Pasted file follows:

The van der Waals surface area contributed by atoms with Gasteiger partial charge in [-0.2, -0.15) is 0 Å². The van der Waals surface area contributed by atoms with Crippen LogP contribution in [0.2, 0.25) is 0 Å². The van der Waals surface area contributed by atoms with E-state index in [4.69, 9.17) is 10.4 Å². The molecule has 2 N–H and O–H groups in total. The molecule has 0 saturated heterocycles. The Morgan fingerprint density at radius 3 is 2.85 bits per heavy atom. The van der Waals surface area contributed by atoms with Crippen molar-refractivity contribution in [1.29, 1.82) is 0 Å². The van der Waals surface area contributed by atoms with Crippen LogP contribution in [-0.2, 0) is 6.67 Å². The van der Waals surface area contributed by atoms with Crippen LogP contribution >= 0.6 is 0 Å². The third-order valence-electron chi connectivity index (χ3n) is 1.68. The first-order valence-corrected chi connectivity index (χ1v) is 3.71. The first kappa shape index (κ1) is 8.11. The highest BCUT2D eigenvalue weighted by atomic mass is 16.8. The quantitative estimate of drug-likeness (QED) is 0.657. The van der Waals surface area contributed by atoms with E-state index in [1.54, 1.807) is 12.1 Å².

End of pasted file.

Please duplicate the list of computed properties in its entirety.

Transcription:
The van der Waals surface area contributed by atoms with Gasteiger partial charge in [-0.2, -0.15) is 0 Å². The van der Waals surface area contributed by atoms with Crippen LogP contribution in [0.2, 0.25) is 0 Å². The van der Waals surface area contributed by atoms with E-state index in [4.69, 9.17) is 10.4 Å². The molecule has 2 N–H and O–H groups in total. The molecule has 0 saturated heterocycles. The Morgan fingerprint density at radius 3 is 2.85 bits per heavy atom. The van der Waals surface area contributed by atoms with Crippen molar-refractivity contribution in [1.29, 1.82) is 0 Å². The van der Waals surface area contributed by atoms with Crippen LogP contribution in [-0.2, 0) is 6.67 Å². The van der Waals surface area contributed by atoms with Crippen LogP contribution >= 0.6 is 0 Å². The third-order valence-electron chi connectivity index (χ3n) is 1.68. The first-order valence-corrected chi connectivity index (χ1v) is 3.71. The first kappa shape index (κ1) is 8.11. The highest BCUT2D eigenvalue weighted by atomic mass is 16.8. The quantitative estimate of drug-likeness (QED) is 0.657. The van der Waals surface area contributed by atoms with E-state index in [1.54, 1.807) is 12.1 Å².